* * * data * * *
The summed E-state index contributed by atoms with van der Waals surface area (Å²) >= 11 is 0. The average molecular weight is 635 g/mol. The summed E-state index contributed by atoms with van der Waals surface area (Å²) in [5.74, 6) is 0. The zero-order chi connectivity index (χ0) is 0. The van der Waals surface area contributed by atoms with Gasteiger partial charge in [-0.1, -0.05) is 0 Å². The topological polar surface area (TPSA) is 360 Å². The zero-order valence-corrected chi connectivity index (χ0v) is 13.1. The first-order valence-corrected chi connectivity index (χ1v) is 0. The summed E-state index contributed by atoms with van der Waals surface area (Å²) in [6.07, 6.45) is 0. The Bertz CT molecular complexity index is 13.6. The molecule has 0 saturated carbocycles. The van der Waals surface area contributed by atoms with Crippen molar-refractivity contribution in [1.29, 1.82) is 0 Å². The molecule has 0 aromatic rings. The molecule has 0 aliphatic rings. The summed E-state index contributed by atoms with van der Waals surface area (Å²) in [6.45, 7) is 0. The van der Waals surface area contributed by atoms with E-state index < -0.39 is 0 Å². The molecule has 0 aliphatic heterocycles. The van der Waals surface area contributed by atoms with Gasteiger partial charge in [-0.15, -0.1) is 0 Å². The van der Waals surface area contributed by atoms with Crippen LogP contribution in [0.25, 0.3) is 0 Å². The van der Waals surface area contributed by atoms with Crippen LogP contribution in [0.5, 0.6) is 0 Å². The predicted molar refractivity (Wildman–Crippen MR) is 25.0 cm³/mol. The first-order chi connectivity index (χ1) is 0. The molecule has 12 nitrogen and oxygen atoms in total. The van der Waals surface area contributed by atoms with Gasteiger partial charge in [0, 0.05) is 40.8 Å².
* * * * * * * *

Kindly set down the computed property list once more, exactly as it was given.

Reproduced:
The summed E-state index contributed by atoms with van der Waals surface area (Å²) >= 11 is 0. The average molecular weight is 635 g/mol. The summed E-state index contributed by atoms with van der Waals surface area (Å²) in [5.74, 6) is 0. The zero-order chi connectivity index (χ0) is 0. The van der Waals surface area contributed by atoms with Gasteiger partial charge in [-0.1, -0.05) is 0 Å². The topological polar surface area (TPSA) is 360 Å². The zero-order valence-corrected chi connectivity index (χ0v) is 13.1. The first-order valence-corrected chi connectivity index (χ1v) is 0. The summed E-state index contributed by atoms with van der Waals surface area (Å²) in [6.07, 6.45) is 0. The Bertz CT molecular complexity index is 13.6. The molecule has 0 saturated carbocycles. The van der Waals surface area contributed by atoms with Crippen molar-refractivity contribution in [1.29, 1.82) is 0 Å². The molecule has 0 aromatic rings. The molecule has 0 aliphatic rings. The summed E-state index contributed by atoms with van der Waals surface area (Å²) in [6.45, 7) is 0. The van der Waals surface area contributed by atoms with E-state index < -0.39 is 0 Å². The molecule has 0 aliphatic heterocycles. The van der Waals surface area contributed by atoms with Gasteiger partial charge in [-0.15, -0.1) is 0 Å². The van der Waals surface area contributed by atoms with Crippen LogP contribution in [0.25, 0.3) is 0 Å². The van der Waals surface area contributed by atoms with Crippen LogP contribution in [0.5, 0.6) is 0 Å². The predicted molar refractivity (Wildman–Crippen MR) is 25.0 cm³/mol. The first-order chi connectivity index (χ1) is 0. The molecule has 12 nitrogen and oxygen atoms in total. The van der Waals surface area contributed by atoms with Gasteiger partial charge in [0, 0.05) is 40.8 Å².